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I recently read that:

What our current level of thermodynamics does tell us though is that if there is such a thing as a Big Crunch, the universe will look a lot different as it heads towards collapse than it did when expanding – the universe started in a state of low entropy and high order and will end in a state of high entropy and low order.

But shouldn't the order be in a high state and hence entropy becomes a low state in the Big Crunch (assuming a closed universe)?

The reason I write this is because the gravitational forces in a closed universe are so strong they will cause gravitational collapse so the universe will shrink and go backwards, eventually through all the stages of the big bang and become a singularity once more.

It was my understanding that a singularity has a state of high order and low entropy. Have I got this the wrong way round?

If so; Can someone please explain why?

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    $\begingroup$ Right at a singularity the entropy is not well-defined, I think. But with a minor change I think this is a great question. I would probably phrase it in a way like this: In models of the universe that have a Big Crunch without a reversal of the thermodynamic arrow of time, how exactly is the low entropy state of the universe just after the Big Bang different from the high-entropy state just before the Crunch? I have no idea what the answer to that question is, but someone here should... $\endgroup$ – Rococo Oct 4 '16 at 1:48
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    $\begingroup$ @Rococo Understood, thanks for your reply. I will leave this question phrased like this, but keep that comment you made as it may make more sense to others when phrased the way you put it. In other words, better to have it asked in two different ways as it may be interpreted by others in certain forms. Thanks for your time. $\endgroup$ – BLAZE Oct 4 '16 at 1:59
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    $\begingroup$ @Rococo. Roger Penrose certainly has some interesting ideas on explaining the low entropy problem, if only I could follow them : ) $\endgroup$ – user108787 Oct 4 '16 at 2:01
  • $\begingroup$ If it's a cyclical universe it would have to return to low entropy somewhere for each cycle. $\endgroup$ – Bill Alsept Oct 4 '16 at 2:27
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    $\begingroup$ Penrose regards an increase in the tightness of Weyl curvature (the curvature that was a factor in stars on opposite sides of the sun, during that photographing of them by Eddington during 1919's solar eclipse which confirmed GR, appearing farther from each other than they do at night) as corresponding to an increase in the radius of the universe and a consequent decrease in entropy, which I guess is averaged over its volume. In his cyclic cosmology, all matter must evaporate, which isn't jiving with the observed absence of proton decay, but he could still be right about curvature re entropy. $\endgroup$ – Edouard Oct 1 '18 at 19:14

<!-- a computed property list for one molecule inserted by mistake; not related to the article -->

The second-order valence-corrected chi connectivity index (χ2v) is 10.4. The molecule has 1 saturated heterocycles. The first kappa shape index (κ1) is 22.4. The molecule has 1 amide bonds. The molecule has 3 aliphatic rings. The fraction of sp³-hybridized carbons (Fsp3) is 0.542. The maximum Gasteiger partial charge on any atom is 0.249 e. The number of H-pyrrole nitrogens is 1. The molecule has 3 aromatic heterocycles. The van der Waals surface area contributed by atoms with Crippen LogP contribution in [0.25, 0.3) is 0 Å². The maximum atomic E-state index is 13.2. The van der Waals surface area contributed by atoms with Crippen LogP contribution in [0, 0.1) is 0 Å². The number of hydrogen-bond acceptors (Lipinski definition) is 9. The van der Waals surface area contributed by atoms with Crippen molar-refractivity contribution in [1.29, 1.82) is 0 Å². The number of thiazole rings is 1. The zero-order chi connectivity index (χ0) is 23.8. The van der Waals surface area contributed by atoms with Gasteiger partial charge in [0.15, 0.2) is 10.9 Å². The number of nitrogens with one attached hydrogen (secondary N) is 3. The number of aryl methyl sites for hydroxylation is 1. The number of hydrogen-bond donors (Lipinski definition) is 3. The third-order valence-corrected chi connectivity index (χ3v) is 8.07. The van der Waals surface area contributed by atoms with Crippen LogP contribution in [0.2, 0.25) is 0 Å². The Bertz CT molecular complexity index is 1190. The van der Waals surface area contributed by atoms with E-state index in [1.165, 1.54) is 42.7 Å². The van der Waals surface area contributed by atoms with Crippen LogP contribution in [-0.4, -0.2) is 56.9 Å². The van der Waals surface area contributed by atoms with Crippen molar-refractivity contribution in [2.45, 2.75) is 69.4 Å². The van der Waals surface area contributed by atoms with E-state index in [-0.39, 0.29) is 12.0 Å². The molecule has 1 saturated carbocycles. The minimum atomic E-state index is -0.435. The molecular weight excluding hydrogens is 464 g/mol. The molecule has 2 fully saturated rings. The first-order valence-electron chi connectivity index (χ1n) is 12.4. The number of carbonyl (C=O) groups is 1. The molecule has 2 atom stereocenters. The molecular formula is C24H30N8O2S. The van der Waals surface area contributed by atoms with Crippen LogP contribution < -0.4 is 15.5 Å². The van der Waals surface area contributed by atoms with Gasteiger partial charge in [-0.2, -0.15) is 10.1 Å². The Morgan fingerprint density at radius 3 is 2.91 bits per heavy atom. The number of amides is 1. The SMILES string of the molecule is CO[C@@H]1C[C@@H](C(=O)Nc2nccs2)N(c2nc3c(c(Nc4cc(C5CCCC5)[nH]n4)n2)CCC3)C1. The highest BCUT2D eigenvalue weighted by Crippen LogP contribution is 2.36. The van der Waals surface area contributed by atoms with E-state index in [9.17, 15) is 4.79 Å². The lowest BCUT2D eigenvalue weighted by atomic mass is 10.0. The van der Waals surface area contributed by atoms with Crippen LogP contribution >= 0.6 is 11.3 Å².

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Exactly at a singularity, the physics is by definition not well-defined and we cannot assign it a definite entropy. However, we can discuss the region very close to a singularity (i.e. just after the Big Bang or just before the Big Crunch). A priori, this region can have either high or low entropy - there's no rule saying that things always have to have low entropy near a singularity. Indeed, we believe that just after the Big Bang, the universe had very low entropy, while just before the Big Crunch it would have very high entropy - just as your source says.

(You may be thinking that the entropy must be low after the Big Bang because everything is "near the same place." But this is wrong because (a) that's only taking into account the positional entropy, not the entropy of momenta, and (b) neither the Big Bang nor the Big Crunch did/will occur at any one particular location in space.)

The reason that the universe would have very high entropy just before the Big Crunch is just plain old thermodynamics - in an ergodic system, high entropy states are overwhelmingly more likely than low-entropy ones just by a basic counting argument. The reason why the universe had very low entropy right after the Big Bang is much less well-understood, although cosmic inflation may have played a role. The only thing we know for sure is that the universe couldn't have been anywhere close to maximally entropic right after the Big Bang, or we wouldn't be here having this discussion! (Well, the Boltzmann brain supporters think that we aren't having this discussion, and I'm just a momentary figment of your imagination. But trust me, I'm real. Would I lie to you?)

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    $\begingroup$ Very well explained, perfect answer. Thank you very much. $\endgroup$ – BLAZE Oct 6 '16 at 7:17

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